From then BTC bolstered 6 percent, rising above $11,000 at around 19:00 UTC on Sunday evening and then reaching over $11,300 two hours later. It’s currently changing hands at $10,768 as per CoinDesk’s price data.

BTC’s 2019 bull run has already started off with a bang in recent weeks, a likely a combination of traders buying into their own fear-of-missing-out (FOMO) as well as institutions chasing the tail end announcement of Facebook’s project Libra.

However, large levels of volume failed to accompany the rally, beginning at 97.6 billion traded over a 24-hour period and continued to decrease to as low as 67.5 billion by days end, meaning that the move was unsupported and a small sell-off from that point out, was definite.

Its “Real 10” volume – a metric that takes into account trading volume from exchanges reporting honest volume figures as identified in a report by Bitwise Asset Management – currently stands at $46.17 billion, a large difference, according to Messari.io.

Meanwhile, the rest of the market remains relatively flat today, with but a few in the top 20 posting gains. Cadano (ADA) and UNUS SED LEO (LEO) are the only two in the green within the top 20 at CoinMarketCap and are both posting 0.4-2.4 percent growth, respectively, over a 24-hour period.

In addition, the total market capitalization rose to a high of $331.8 billion, its highest point since July 31, 2018, while the market capitalization for altcoins is down $3.8 billion over a 24-hour period pointing to a preference in holding BTC above all else amongst the trading elite.

Disclosure: The author holds no cryptocurrency at the time of writing.
Bitcoin bull image via Shutterstock

TrendMicro Detects Crypto-Mining Malware Affecting Android Devices

A new cryptocurrency-mining botnet has been detected exploiting Android Debug Bridge ports, a system designed to resolve app defects installed on a majority of Android phones and tablets.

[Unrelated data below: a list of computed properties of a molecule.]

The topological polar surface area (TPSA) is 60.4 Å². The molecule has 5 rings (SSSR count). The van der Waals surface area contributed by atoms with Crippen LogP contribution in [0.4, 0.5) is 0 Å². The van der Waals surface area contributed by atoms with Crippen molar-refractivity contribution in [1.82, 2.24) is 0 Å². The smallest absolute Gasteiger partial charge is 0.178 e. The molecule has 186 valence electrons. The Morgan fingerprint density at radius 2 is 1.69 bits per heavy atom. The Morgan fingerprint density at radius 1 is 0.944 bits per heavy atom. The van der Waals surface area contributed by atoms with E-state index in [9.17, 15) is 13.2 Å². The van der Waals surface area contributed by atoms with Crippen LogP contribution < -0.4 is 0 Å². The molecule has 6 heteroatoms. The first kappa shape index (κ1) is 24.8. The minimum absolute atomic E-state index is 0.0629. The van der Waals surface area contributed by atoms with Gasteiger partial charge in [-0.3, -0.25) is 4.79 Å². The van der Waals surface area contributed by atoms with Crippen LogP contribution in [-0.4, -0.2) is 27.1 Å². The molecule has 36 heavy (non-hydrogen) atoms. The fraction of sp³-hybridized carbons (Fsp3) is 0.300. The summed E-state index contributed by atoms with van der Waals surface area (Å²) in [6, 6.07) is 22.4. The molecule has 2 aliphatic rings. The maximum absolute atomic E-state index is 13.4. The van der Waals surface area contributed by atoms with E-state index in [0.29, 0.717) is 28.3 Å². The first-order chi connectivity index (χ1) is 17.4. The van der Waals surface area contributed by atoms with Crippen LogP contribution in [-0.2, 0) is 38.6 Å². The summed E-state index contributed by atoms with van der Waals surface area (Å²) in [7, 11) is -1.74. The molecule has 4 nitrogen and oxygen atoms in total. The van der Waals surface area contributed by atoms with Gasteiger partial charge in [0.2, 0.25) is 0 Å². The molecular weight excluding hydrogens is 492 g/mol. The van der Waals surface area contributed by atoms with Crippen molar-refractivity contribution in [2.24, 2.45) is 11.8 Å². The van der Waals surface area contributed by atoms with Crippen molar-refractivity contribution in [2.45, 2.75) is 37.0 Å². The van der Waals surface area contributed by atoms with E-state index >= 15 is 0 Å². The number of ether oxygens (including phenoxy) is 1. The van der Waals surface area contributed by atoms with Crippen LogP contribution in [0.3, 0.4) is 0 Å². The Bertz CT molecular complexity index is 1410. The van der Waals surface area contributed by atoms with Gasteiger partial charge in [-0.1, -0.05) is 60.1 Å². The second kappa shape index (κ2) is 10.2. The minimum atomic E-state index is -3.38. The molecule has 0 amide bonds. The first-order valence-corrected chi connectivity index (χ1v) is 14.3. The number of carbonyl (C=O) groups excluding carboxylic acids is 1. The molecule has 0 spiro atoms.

The botnet malware, as reported by Trend Micro, has been detected in 21 countries and is most prevalent in South Korea.

The attack takes advantage of the way open ADB ports don’t require authentication by default, and once installed is designed to spread to any system that has previously shared an SSH connection. SSH connections connect a wide range of devices – everything from mobile to Internet of Things (IoT) gadgets – meaning a lot of products are susceptible.

“Being a known device means the two systems can communicate with each other without any further authentication after the initial key exchange, each system considers the other as safe,” the researchers say. “The presence of a spreading mechanism may mean that this malware can abuse the widely used process of making SSH connections.”

It begins with an IP address.

45[.]67[.]14[.]179 arrives through the ADB and uses the command shell to update the working directory to “/data/local/tmp,” as .tmp files often have default permission to execute commands.

Once the bot determines its entered a honeypot, it uses the wget command to download the payload of three different miners, and curl if wget is not present in the infected system.

The malware determines which miner is best suited to exploit the victim depending on the system’s manufacturer, architecture, processor type, and hardware.